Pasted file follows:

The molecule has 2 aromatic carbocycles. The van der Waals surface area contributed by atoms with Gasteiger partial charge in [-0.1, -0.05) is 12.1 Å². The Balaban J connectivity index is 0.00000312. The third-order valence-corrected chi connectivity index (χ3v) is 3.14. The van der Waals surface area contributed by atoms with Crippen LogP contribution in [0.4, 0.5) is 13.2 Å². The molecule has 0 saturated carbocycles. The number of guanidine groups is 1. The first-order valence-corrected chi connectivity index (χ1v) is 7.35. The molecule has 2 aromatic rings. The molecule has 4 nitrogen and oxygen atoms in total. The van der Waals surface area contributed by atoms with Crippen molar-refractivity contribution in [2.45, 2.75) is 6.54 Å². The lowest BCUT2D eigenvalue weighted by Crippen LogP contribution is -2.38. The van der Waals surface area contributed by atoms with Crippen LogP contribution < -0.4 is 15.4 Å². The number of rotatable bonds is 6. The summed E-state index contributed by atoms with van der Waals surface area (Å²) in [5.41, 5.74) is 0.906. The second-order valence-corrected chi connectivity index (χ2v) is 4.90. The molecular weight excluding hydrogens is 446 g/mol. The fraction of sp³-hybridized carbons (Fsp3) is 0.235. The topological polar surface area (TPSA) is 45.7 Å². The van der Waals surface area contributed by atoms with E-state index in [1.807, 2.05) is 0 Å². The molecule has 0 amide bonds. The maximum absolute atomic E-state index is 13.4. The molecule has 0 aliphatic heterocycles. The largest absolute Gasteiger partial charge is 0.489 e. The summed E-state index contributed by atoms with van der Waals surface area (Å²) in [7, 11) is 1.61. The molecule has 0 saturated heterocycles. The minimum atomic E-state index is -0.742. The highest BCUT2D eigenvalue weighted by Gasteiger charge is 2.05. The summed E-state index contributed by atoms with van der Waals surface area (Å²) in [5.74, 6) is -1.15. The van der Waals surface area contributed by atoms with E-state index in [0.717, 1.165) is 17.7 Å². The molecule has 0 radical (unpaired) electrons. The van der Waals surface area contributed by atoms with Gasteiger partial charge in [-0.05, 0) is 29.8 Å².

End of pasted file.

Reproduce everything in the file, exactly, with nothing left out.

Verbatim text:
The molecule has 2 aromatic carbocycles. The van der Waals surface area contributed by atoms with Gasteiger partial charge in [-0.1, -0.05) is 12.1 Å². The Balaban J connectivity index is 0.00000312. The third-order valence-corrected chi connectivity index (χ3v) is 3.14. The van der Waals surface area contributed by atoms with Crippen LogP contribution in [0.4, 0.5) is 13.2 Å². The molecule has 0 saturated carbocycles. The number of guanidine groups is 1. The first-order valence-corrected chi connectivity index (χ1v) is 7.35. The molecule has 2 aromatic rings. The molecule has 4 nitrogen and oxygen atoms in total. The van der Waals surface area contributed by atoms with Crippen molar-refractivity contribution in [2.45, 2.75) is 6.54 Å². The lowest BCUT2D eigenvalue weighted by Crippen LogP contribution is -2.38. The van der Waals surface area contributed by atoms with Crippen LogP contribution < -0.4 is 15.4 Å². The number of rotatable bonds is 6. The summed E-state index contributed by atoms with van der Waals surface area (Å²) in [5.41, 5.74) is 0.906. The second-order valence-corrected chi connectivity index (χ2v) is 4.90. The molecular weight excluding hydrogens is 446 g/mol. The fraction of sp³-hybridized carbons (Fsp3) is 0.235. The topological polar surface area (TPSA) is 45.7 Å². The van der Waals surface area contributed by atoms with E-state index in [1.807, 2.05) is 0 Å². The molecule has 0 amide bonds. The maximum absolute atomic E-state index is 13.4. The molecule has 0 aliphatic heterocycles. The largest absolute Gasteiger partial charge is 0.489 e. The summed E-state index contributed by atoms with van der Waals surface area (Å²) in [7, 11) is 1.61. The molecule has 0 saturated heterocycles. The minimum atomic E-state index is -0.742. The highest BCUT2D eigenvalue weighted by Gasteiger charge is 2.05. The summed E-state index contributed by atoms with van der Waals surface area (Å²) in [5.74, 6) is -1.15. The van der Waals surface area contributed by atoms with E-state index in [0.717, 1.165) is 17.7 Å². The molecule has 0 radical (unpaired) electrons. The van der Waals surface area contributed by atoms with Gasteiger partial charge in [-0.05, 0) is 29.8 Å².